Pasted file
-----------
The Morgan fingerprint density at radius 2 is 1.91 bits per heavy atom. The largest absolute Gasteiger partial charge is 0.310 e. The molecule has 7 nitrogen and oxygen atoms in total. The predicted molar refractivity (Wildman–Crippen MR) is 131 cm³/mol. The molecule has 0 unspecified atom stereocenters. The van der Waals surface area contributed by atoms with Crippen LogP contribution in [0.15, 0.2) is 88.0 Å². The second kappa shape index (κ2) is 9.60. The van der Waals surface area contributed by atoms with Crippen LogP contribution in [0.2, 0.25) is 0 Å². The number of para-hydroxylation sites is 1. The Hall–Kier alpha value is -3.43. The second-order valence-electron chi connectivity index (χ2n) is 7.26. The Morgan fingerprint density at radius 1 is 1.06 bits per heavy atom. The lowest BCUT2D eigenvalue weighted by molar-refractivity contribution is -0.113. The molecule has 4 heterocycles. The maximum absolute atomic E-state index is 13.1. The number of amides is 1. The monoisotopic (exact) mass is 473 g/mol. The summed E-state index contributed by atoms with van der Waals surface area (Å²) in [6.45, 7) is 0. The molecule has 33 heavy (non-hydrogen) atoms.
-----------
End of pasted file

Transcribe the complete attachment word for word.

The Morgan fingerprint density at radius 2 is 1.91 bits per heavy atom. The largest absolute Gasteiger partial charge is 0.310 e. The molecule has 7 nitrogen and oxygen atoms in total. The predicted molar refractivity (Wildman–Crippen MR) is 131 cm³/mol. The molecule has 0 unspecified atom stereocenters. The van der Waals surface area contributed by atoms with Crippen LogP contribution in [0.15, 0.2) is 88.0 Å². The second kappa shape index (κ2) is 9.60. The van der Waals surface area contributed by atoms with Crippen LogP contribution in [0.2, 0.25) is 0 Å². The number of para-hydroxylation sites is 1. The Hall–Kier alpha value is -3.43. The second-order valence-electron chi connectivity index (χ2n) is 7.26. The Morgan fingerprint density at radius 1 is 1.06 bits per heavy atom. The lowest BCUT2D eigenvalue weighted by molar-refractivity contribution is -0.113. The molecule has 4 heterocycles. The maximum absolute atomic E-state index is 13.1. The number of amides is 1. The monoisotopic (exact) mass is 473 g/mol. The summed E-state index contributed by atoms with van der Waals surface area (Å²) in [6.45, 7) is 0. The molecule has 33 heavy (non-hydrogen) atoms.